By Laura Wooten, Wooten Communications
The recent Business Toolbox Seminar on Implementing Your Business Plan held June 5 was chock full of information. Greg Farmer, a panelist in the session and owner of Farmer Business Systems and I chatted afterwards about how he started his business, where he learned about sales and how his experience in the Marines impacted his success.
LW: How did you get started in business machines?
Greg Farmer: In 1989, I got out of the Marines and moved in with my parents while I was figuring out what to do next. A retired neighbor a couple of doors down had an old Xerox 1048 he was going to throw away. I rolled the 500-pound machine down the street and started tinkering with it in my parents’ garage. I didn’t really have an agenda. I took the panels off it, messed around, and it ended up making beautiful copies. I knew it was worth something, so I ran an ad in the newspaper and sold it for $100. That was pure profit. From there, I started working with other machines, all Xerox, and my business began.
LW: How did you learn about sales?
Greg Farmer: My dad, Joe Farmer, who died this year, was the best salesman I ever met. My dad owned his own business his entire life. I got a lot of it from him. When I was a young kid, he ran cold call phone rooms out of the home selling tape for computers, printer ribbons for type writers and a variety of other products. I would come home from school and all these ladies with headsets on were calling on clients from our living room. I grew up in that environment and it rubbed off on me. He taught me some good ethical ways to make sales, taught me how to capture profit rather than keeping it going out the back door. I am still learning newer techniques that are more relevant, but I never forget what my dad taught me.
LW: How has the business grown?
Greg Farmer: When I started I worked by myself and stayed by myself for 5 years. Then my father got involved and set up a shop in San Antonio and we networked together. Leaned on each other. I then started adding technicians and saw that I could replicate myself and make more money.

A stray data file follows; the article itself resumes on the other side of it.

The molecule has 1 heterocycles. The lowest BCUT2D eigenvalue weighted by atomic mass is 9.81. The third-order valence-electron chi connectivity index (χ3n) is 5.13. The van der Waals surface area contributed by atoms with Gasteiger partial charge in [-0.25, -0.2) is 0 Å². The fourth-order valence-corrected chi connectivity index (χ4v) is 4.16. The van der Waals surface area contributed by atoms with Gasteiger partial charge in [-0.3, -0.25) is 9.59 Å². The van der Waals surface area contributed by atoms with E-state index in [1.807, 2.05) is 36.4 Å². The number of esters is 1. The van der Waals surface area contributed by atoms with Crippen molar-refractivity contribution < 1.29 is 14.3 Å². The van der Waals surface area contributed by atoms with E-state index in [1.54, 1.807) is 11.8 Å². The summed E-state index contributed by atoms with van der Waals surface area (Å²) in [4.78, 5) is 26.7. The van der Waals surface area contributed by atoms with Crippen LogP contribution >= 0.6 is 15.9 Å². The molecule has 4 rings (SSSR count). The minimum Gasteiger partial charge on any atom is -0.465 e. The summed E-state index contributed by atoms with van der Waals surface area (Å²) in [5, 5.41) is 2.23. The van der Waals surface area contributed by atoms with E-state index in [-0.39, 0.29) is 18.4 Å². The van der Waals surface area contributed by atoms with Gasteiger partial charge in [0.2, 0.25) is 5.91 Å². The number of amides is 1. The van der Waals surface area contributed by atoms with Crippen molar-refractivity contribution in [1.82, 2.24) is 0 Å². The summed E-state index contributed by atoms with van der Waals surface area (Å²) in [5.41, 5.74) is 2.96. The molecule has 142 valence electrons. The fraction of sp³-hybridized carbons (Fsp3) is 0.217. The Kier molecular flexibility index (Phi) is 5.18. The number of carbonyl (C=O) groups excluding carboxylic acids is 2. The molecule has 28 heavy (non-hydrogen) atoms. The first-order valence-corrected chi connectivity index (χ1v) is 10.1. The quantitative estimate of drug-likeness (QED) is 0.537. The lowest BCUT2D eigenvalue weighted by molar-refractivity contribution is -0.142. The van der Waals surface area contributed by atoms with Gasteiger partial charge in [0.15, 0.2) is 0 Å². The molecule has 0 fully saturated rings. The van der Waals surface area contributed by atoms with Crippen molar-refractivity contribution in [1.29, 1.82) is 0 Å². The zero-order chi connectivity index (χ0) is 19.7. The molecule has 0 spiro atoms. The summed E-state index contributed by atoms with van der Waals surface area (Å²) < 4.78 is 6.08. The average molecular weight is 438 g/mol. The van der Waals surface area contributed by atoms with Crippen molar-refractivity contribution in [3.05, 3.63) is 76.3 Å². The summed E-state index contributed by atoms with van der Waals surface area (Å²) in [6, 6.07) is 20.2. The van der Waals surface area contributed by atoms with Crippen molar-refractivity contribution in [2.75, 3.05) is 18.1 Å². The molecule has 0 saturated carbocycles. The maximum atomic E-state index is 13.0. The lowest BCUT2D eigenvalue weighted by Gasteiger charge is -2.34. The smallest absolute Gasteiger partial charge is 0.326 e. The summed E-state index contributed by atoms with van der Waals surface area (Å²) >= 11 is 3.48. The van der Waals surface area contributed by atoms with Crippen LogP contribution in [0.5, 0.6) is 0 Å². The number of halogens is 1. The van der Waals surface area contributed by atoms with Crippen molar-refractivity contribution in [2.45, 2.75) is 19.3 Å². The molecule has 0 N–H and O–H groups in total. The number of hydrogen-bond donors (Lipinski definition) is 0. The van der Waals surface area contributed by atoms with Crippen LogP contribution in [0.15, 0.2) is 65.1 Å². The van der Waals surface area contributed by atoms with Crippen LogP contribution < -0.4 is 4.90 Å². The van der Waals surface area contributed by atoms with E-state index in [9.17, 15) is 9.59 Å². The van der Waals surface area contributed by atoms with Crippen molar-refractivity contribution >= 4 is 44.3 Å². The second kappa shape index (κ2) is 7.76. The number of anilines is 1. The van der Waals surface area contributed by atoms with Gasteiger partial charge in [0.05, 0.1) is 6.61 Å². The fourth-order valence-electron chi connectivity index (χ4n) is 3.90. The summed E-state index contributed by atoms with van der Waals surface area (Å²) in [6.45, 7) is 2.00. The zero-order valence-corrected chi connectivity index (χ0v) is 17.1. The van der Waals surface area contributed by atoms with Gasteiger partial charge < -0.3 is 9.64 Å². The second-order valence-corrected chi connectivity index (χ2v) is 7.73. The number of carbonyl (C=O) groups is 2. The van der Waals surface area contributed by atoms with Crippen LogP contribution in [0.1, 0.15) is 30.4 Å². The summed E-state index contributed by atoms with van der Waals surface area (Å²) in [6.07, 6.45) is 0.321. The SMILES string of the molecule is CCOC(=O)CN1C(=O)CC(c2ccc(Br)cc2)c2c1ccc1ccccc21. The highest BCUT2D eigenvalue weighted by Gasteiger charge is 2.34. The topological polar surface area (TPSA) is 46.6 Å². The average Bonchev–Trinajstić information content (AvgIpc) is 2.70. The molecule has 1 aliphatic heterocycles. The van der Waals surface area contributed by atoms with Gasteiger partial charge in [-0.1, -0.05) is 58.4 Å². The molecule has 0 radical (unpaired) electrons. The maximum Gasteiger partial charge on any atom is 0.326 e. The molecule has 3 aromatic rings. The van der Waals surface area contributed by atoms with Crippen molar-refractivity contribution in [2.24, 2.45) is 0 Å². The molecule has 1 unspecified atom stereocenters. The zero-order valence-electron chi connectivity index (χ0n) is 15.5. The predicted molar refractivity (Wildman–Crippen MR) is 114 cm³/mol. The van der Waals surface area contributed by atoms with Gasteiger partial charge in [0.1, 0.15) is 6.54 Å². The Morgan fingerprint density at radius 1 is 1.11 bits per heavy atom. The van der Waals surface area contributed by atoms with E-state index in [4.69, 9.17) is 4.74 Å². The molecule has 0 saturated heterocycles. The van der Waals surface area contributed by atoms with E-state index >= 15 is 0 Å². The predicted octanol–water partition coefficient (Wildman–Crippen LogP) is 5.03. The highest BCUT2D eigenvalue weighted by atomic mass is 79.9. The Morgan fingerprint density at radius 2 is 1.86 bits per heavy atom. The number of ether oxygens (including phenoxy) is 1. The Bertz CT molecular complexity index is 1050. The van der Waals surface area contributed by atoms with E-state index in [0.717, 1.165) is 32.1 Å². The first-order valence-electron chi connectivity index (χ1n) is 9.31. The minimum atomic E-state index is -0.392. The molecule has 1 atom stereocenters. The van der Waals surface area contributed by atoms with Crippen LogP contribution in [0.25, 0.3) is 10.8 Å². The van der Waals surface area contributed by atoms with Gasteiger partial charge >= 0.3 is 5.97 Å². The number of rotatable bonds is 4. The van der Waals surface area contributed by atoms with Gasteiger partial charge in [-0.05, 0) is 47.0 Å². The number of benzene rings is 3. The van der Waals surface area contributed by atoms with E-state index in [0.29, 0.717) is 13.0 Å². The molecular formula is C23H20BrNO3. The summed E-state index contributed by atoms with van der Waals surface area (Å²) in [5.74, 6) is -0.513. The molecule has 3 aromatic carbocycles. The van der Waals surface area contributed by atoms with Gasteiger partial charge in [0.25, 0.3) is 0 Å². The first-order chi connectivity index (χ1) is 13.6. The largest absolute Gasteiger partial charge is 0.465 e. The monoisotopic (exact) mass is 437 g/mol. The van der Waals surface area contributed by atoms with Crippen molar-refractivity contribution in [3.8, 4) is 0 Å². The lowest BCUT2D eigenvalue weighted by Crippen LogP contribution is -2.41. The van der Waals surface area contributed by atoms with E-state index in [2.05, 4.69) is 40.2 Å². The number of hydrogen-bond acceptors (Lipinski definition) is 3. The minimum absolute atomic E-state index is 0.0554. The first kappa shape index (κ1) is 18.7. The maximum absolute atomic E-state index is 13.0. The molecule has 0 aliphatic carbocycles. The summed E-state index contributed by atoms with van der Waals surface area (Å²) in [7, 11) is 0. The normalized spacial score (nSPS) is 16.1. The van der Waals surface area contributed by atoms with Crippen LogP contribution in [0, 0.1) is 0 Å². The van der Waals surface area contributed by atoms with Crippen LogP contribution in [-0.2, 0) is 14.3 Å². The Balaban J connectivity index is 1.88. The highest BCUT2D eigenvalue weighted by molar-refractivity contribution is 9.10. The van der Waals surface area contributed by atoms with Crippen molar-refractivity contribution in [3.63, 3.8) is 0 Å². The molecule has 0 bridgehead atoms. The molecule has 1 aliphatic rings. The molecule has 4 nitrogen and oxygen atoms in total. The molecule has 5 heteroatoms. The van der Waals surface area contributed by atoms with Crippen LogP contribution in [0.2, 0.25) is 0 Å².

LW: Why did you become a Xerox authorized dealer?
Greg Farmer: Becoming an authorized dealer was a big step for me. There were a lot of requirements—money, office space, employees and minimal sales goals. Eventually, I decided the rewards outweighed the risks because as an authorized dealer, I had the ability to sell new equipment rather than just used, to get better pricing on parts, etc.
LW: What do you credit your growth to?
Greg Farmer: We are a service-oriented business first. We just happen to sell copiers. If you can service someone and show them you are reliable, they are going to buy things from you.
LW: You were in the Marines. What skills from serving in the military do you apply to business?
Greg Farmer: Never give up/never surrender. Push forward even when the answer seems like a no. Start early, be healthy, eat well, sleep well, and exercise. Good, healthy stuff.
LW: Why did you join the North Dallas Chamber of Commerce?
Greg Farmer: I joined about 6 months ago. I had tried the Metrocrest Chamber for a couple years and liked being part of a group that was not just all copiers because I had done that with Xerox. I wanted more than a small networking group.
LW: Do you have any words of wisdom to share for other small business owners?
Greg Farmer: I would say, don’t focus on the sale. Become a problem solver. Focus on helping the customer with their challenges at a lower level than you might want to. The sale will follow when the trust is built. Focus on the customer’s challenges and get to know the customer, rather than starting telling them you can save them money when you don’t know how much they spend. That is insulting. Get to know your customer before you are in full-on sales mode.
Laura Wooten is a marketing consultant and helping businesses discover and implement strategies to grow.